Haitian police arrested legislative deputy Arnel Bélizaire at Port-au-Prince’s international airport on Oct. 27 as he returned from an official visit to France; the agents then took him to the National Penitentiary in the capital. Chamber of Deputies president Sorel Jacynthe and a delegation of other legislators were kept from entering the airport to welcome Bélizaire, while several hundred demonstrators protested outside and chanted slogans against Haitian president Michel Martelly. The president himself left for the US the same day for unexplained health reasons. This was his second medical trip to the US since he took office in May; he was expected to return on Nov. 6.
Martelly’s government charged that Bélizaire, who represents the Delmas and Tabarre districts of the Port-au-Prince metropolitan area, had taken advantage of the January 2010 earthquake to escape from the penitentiary, where he had been imprisoned on a weapons charge since 2004. Martelly and Bélizaire had had a shouting match in the National Palace on Oct. 12, and on Oct. 14 and 16 Martelly made a request for the justice system to arrest fugitives from justice who were in the Parliament.
Bélizaire was released on Oct. 28, but the arrest resulted in strong protests from legislators, who noted that their immunity from prosecution could only be suspended by the Parliament itself. There were also questions about the claim that Bélizaire was a fugitive from justice, since the Provisional Electoral Council (CEP) had cleared him to run for the deputy post in the November 2010 elections; he won the seat in a March 2011 runoff. Right after the arrest, 71 of the 99 members of the Chamber of Deputies signed a resolution demanding the resignation of Justice Minister Josué Pierre-Louis, Interior Minister Thierry Mayard-Paul and other officials, while 16 of the 30 senators signed a resolution charging that Martelly harbored a “desire…to restore dictatorship.” (AlterPresse, Haiti, Oct. 27, Oct. 28; AP, Oct. 28, via CBS News)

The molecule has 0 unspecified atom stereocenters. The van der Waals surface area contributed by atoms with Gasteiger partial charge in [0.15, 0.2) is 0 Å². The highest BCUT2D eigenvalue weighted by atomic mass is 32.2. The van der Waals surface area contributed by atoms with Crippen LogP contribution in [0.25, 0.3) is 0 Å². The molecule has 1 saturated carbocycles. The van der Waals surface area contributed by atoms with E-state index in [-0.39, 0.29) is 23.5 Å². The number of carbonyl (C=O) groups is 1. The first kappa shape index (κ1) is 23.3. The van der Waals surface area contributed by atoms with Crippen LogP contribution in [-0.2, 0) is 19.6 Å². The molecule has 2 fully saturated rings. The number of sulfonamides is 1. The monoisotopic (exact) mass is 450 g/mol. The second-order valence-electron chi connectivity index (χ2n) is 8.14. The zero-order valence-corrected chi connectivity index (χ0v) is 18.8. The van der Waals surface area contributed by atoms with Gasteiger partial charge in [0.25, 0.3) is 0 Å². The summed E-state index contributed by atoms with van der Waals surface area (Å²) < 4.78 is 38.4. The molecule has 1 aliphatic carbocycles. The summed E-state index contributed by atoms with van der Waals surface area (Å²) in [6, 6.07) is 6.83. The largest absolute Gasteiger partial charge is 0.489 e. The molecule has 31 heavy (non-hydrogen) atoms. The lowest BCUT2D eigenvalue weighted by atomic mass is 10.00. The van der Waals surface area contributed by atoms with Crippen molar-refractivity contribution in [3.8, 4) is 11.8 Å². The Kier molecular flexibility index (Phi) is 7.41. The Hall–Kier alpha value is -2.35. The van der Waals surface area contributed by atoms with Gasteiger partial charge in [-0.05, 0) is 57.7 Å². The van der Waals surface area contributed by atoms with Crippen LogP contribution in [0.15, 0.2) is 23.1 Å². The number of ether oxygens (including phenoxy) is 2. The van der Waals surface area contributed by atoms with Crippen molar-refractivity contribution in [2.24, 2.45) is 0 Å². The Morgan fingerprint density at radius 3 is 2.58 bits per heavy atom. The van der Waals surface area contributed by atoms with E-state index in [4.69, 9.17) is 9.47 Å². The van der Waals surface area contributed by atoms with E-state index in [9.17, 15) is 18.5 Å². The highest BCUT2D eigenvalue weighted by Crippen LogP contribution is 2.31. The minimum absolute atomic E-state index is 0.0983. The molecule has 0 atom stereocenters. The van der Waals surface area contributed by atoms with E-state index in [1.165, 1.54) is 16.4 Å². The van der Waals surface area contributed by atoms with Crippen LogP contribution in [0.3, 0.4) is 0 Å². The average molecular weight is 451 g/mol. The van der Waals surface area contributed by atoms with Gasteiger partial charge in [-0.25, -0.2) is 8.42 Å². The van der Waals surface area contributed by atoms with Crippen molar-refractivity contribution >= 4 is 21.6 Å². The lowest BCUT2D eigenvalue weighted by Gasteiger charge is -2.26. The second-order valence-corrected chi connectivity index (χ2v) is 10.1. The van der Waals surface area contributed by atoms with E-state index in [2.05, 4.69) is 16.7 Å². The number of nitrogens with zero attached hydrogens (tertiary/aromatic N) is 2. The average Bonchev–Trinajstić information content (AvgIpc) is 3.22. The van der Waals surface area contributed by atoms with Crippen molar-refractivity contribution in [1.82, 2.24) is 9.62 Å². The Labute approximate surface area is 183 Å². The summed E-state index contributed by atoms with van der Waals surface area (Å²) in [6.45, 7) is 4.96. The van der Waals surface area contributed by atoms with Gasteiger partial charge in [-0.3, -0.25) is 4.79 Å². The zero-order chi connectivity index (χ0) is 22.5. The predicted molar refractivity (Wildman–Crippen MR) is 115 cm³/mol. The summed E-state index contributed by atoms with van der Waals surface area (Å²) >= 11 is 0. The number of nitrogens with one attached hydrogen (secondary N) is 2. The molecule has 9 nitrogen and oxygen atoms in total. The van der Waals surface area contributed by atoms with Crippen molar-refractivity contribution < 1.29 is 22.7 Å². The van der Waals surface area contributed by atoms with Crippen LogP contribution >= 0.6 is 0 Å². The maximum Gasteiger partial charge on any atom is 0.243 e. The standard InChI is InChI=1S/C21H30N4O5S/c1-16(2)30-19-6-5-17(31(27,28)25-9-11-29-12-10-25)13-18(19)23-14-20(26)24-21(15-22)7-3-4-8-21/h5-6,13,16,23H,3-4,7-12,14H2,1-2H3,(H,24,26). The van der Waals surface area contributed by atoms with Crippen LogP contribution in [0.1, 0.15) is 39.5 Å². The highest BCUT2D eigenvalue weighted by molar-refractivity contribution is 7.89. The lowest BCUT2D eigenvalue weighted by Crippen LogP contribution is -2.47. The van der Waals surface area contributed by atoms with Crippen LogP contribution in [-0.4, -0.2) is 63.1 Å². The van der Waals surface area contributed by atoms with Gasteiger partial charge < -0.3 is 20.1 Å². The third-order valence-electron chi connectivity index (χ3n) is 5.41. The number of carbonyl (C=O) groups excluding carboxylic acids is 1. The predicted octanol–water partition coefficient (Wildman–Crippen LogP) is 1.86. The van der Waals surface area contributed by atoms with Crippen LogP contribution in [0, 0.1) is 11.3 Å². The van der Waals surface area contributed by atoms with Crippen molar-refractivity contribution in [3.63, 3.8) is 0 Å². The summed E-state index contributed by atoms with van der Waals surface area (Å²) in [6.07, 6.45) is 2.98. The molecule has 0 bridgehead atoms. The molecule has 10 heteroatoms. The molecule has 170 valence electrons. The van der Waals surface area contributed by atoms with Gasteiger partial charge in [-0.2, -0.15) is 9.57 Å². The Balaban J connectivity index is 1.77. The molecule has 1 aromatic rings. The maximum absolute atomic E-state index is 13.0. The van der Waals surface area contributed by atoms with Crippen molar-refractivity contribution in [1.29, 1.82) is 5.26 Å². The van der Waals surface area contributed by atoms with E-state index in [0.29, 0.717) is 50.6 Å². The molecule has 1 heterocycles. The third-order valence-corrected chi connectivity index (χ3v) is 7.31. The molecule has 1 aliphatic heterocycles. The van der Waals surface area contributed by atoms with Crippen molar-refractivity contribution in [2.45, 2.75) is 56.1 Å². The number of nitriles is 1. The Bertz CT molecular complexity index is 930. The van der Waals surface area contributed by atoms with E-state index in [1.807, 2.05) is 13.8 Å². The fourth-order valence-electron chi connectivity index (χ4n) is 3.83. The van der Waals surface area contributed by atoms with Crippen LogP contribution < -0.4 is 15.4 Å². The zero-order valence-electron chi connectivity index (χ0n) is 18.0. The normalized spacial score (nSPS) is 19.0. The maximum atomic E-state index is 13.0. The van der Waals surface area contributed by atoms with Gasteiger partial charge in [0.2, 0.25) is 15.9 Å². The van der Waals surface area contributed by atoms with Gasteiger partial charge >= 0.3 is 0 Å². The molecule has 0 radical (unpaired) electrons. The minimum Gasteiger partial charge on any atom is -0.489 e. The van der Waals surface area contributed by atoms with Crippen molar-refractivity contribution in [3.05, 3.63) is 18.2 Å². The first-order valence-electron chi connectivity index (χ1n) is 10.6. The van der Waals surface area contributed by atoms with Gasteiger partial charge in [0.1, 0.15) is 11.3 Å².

Security employees at the Toussaint Louverture International Airport held a brief strike on Oct. 28 to protest actions by Interior Minister Mayard-Paul and his bodyguards during Bélizaire’s arrest. Employees charged that in addition to violating the airport security zone, Mayard-Paul had personally hit several of the airport guards. (Radio Kiskeya, Haiti, Oct. 29)
Arnel Bélizaire—whose first name is also given as “Anel,” following the pronunciation in Haitian Creole—seems to have an interesting and contradictory record. According to Pierre Espérance, executive director of the National Human Rights Defense Network (RNDDH), Bélizaire was arrested on Sept. 14, 1995, for abus de confiance (breach of trust or embezzlement) but was freed four days later. He was arrested again on Oct. 14, 2004, for possession of automatic weapons, Espérance says, but escaped from the National Penitentiary during a mysterious mass jailbreak on Feb. 19, 2005. Dominican authorities arrested Bélizaire on charges of auto theft and weapons possession on July 2, 2005; he was quickly extradited to Haiti and returned to the National Penitentiary on July 4. (Haïti Libre, Haiti, Oct. 24)
Currently Bélizaire seems to have some connection to the Lavalas Family (FL) party of former president Jean-Bertrand Aristide (1991-1996, 2001-2004), since he ran for deputy as a candidate of the Veye Yo (“Watch Them”) party, which ran FL politicians when the FL itself was denied ballot status. But when he escaped from prison in 2005 Bélizaire was described as a leader of the ex-soldiers who helped overthrow Aristide in February 2004. He even claimed that while he was in prison in February 2005 the de facto government of Gérard Latortue offered him $10,000 to murder Aristide’s prime minister, Yvon Neptune, who was also in the National Penitentiary. But he said he decided instead to protect Neptune during the chaos of the Feb. 19 jailbreak. (People’s World, May 13, 2005)
It is not clear whether Deputy Bélizaire is the Anel Bélizaire who was held in US immigration detention at the Krome center in Florida starting in 1998; the detainee carried out a hunger strike there in 1999 and 2000. (Immigration News Briefs, January 2000)
From Weekly News Update on the Americas, Oct. 30.
See our last post on Haiti.